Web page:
Counting the economic cost of the global pandemic
Senior Adviser Andrew Sentance explores the drivers behind the projected long-term cost of the global pandemic. Andrew argues that countering the long-term impact of Covid-19 needs to be high up on the economic policy agenda both nationally and internationally.
The Covid pandemic, which has swept through the world since early last year, has had a massive impact in terms of human health, social disruption and lost economic output.
The World Health Organisation recently estimated that ”excess deaths” due to the pandemic were around 3 million in 2020, considerably in excess of the 1.8 million directly attributed to the disease. That represents a 5 percent addition to total deaths worldwide. So far this year, a further 1.7 million deaths directly linked to Covid have already been recorded in less than five months. So the death toll in 2021 as a whole is set to exceed 2020 by a considerable margin.
In addition to the impact on health, there has been massive social disruption due to the need to impose lockdowns and restrict foreign travel. According to the International Air Transport Association (IATA), global air travel fell by 60 percent last year and in 2021 is only expected to recover to just over half its 2019 level.
The broader economic cost has also been very high
2020 saw the larges fall in annual global GDP recorded since the Second World War. The IMF estimates that real GDP across the world economy was 6.6 percent below its pre-pandemic forecast – as the chart below shows. This is equivalent to a loss of output of around $6 trillion (at current values) in 2020 alone. Though global GDP is expected to bounce back this year and next, the latest IMF forecast published last month indicates that in 2023 and 2024, world GDP in real terms will still be around 3.5-4 percent below the level expected before the pandemic. There is little sign that this gap will be closed in future years. So this represents an ongoing loss of annual global GDP of around $3.5 trillion (at 2021 values), equivalent to an average of $450 per head of population across the world economy.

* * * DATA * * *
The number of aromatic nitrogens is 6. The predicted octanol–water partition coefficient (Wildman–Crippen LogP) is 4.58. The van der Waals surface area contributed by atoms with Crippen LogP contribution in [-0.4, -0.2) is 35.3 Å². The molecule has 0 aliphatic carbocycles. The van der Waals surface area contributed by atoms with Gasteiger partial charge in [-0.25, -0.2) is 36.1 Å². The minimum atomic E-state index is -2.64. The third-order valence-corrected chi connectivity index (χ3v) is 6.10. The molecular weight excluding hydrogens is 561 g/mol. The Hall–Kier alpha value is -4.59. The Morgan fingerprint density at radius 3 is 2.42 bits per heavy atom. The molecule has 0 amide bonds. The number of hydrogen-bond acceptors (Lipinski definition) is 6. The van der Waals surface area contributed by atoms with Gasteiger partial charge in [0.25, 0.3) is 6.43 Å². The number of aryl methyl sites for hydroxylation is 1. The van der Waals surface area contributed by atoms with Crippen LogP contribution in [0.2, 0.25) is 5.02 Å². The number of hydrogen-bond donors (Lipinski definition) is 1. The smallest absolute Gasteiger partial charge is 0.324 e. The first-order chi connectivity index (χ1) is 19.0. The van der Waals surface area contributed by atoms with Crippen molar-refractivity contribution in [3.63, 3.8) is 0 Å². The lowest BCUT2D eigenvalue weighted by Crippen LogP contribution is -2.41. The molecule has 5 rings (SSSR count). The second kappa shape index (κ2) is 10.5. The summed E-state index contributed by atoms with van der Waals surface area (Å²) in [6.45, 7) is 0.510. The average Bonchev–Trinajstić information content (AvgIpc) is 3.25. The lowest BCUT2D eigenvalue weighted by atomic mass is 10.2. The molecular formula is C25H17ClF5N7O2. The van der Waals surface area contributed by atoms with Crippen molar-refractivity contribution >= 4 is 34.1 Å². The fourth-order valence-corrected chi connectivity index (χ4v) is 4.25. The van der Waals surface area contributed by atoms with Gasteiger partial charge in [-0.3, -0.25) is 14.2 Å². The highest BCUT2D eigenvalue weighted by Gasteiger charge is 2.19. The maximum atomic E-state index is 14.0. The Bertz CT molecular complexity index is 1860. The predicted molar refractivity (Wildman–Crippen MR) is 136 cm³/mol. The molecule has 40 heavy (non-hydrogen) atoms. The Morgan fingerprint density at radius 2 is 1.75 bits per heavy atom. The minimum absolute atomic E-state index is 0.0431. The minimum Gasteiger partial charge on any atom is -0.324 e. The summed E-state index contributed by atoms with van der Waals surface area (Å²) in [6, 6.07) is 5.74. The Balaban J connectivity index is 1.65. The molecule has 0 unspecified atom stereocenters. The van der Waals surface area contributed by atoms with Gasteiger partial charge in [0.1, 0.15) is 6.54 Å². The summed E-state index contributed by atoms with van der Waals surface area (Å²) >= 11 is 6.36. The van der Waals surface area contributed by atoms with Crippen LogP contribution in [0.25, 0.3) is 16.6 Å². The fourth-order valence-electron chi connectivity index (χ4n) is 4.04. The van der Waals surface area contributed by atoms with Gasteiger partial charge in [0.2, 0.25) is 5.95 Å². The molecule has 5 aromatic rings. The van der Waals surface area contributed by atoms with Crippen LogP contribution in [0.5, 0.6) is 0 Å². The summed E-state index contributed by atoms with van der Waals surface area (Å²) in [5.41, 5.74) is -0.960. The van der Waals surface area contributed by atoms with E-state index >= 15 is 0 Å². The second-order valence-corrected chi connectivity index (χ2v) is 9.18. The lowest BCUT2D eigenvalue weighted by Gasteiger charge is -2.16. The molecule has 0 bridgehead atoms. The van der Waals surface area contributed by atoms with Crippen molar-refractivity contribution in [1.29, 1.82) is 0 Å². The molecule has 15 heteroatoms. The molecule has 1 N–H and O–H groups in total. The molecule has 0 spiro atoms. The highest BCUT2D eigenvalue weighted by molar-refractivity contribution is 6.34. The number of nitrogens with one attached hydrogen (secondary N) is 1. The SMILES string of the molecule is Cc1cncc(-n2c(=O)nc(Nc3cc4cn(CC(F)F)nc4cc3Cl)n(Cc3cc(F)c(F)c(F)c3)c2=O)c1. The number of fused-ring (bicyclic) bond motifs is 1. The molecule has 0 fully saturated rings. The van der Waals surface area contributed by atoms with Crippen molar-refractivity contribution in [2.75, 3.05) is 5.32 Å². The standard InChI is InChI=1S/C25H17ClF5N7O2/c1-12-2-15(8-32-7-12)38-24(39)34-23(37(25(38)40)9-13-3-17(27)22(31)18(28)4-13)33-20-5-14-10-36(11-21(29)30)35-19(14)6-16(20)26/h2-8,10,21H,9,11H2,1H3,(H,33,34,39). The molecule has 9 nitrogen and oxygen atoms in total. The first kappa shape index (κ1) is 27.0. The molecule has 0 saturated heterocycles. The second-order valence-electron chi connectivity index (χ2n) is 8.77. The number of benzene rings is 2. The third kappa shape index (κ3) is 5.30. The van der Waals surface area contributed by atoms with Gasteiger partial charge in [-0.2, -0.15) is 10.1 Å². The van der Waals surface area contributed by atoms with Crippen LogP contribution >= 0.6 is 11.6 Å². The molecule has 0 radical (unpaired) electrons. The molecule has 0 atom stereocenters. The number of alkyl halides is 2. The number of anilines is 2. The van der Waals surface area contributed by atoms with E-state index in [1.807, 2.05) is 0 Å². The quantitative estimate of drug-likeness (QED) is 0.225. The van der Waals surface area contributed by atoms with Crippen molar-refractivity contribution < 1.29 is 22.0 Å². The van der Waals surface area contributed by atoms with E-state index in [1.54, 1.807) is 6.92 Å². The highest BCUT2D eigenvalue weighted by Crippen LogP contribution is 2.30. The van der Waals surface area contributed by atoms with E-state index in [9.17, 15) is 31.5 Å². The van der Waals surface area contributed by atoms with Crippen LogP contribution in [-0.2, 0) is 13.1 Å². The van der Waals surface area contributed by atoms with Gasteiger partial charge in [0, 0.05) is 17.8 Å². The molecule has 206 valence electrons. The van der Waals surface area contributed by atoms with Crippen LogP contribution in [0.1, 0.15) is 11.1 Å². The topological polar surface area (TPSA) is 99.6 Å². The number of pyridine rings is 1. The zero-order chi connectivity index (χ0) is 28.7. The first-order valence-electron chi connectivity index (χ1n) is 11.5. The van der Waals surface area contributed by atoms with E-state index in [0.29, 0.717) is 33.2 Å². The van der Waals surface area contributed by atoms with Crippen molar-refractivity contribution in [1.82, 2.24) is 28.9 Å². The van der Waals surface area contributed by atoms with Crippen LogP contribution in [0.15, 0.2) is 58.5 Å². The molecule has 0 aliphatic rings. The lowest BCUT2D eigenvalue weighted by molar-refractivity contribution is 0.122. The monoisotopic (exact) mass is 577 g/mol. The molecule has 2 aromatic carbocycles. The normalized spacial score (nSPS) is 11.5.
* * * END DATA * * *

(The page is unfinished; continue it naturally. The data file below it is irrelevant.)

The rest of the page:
This significant output loss is forecast to occur despite the fact that the employment consequences of the pandemic have been less severe than feared and even though governments around the world have provided unprecedented amounts of fiscal stimulus.
The main driver of this loss of output is a drop in productivity – particularly in the services industries most affected by the pandemic.
Some businesses which have been forced to close may not reopen. And many businesses will find they need to operate in a different way as lockdowns are eased and they open up again.
This projected longer term loss of output should act as a counter to the current wave of optimism driven by the vaccination roll-out and signs of a short-term bounce back in output in a number of economies, including China, US and the UK.
Longer-term loss of world output affects poorer economies
This longer-term loss of world output is likely to be concentrated on some of the poorer economies in the world. The Chart below compares the current prospect for 2023 GDP, as projected by the IMF, with the last full forecast made before the pandemic (October 2019).
The economies shown in the chart are for the G7 and 3 large emerging economies – China, India and Brazil.[i] The bars on the chart reflect the percentage difference in the level of real GDP now forecast for 2023 – i.e. after the expected bounce back in output this year and next – compared with the October 2019 projection.
For the G7 economies and China, the “output loss” due to the pandemic is in the range 0-2.5 percent, lower than the global average of 3.5-4 percent.[ii] India and Brazil are expected to suffer much bigger output losses, with the reduction in projected 2023 GDP in India running into double digits. There will be many other poorer economies – in Asia, Africa and Latin America – in a similar position to Brazil and India.
It is not hard to see why poorer economies like Brazil and India are likely to take a larger longer-term hit to GDP than richer economies. Poorer economies have less adequate health systems and less resilient social and economic structures. They are also in a less strong position to provide fiscal support to employment and badly affected businesses, and hence limit the economic damage from the pandemic.
With vaccines being rolled out in many countries, and some economies bouncing back as lockdowns are eased, there is a growing air of optimism about the prospects for the global economy this year and next. But the pandemic will leave a legacy of lower global output for many years to come. And poorer countries look set to be harder hit than richer ones.
Developing policies to counter these longer term economic impacts needs to be high up the economic policy agenda both nationally and internationally. The G7 summit in Cornwall next month is an ideal opportunity to take new initiatives to stimulate global growth – by reducing barriers to trade, supporting green investment and providing development assistance to the poorest countries in the world, which have been hardest hit by the pandemic.
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[i] For the UK, HM Treasury consensus forecasts (May 2021) are used in place of the IMF projection, as they are more up to date.
[ii] The United States is actually now forecast to have a slightly higher level of GDP than before the pandemic, which reflects more positive economic policies which have been implemented since President Biden came to power.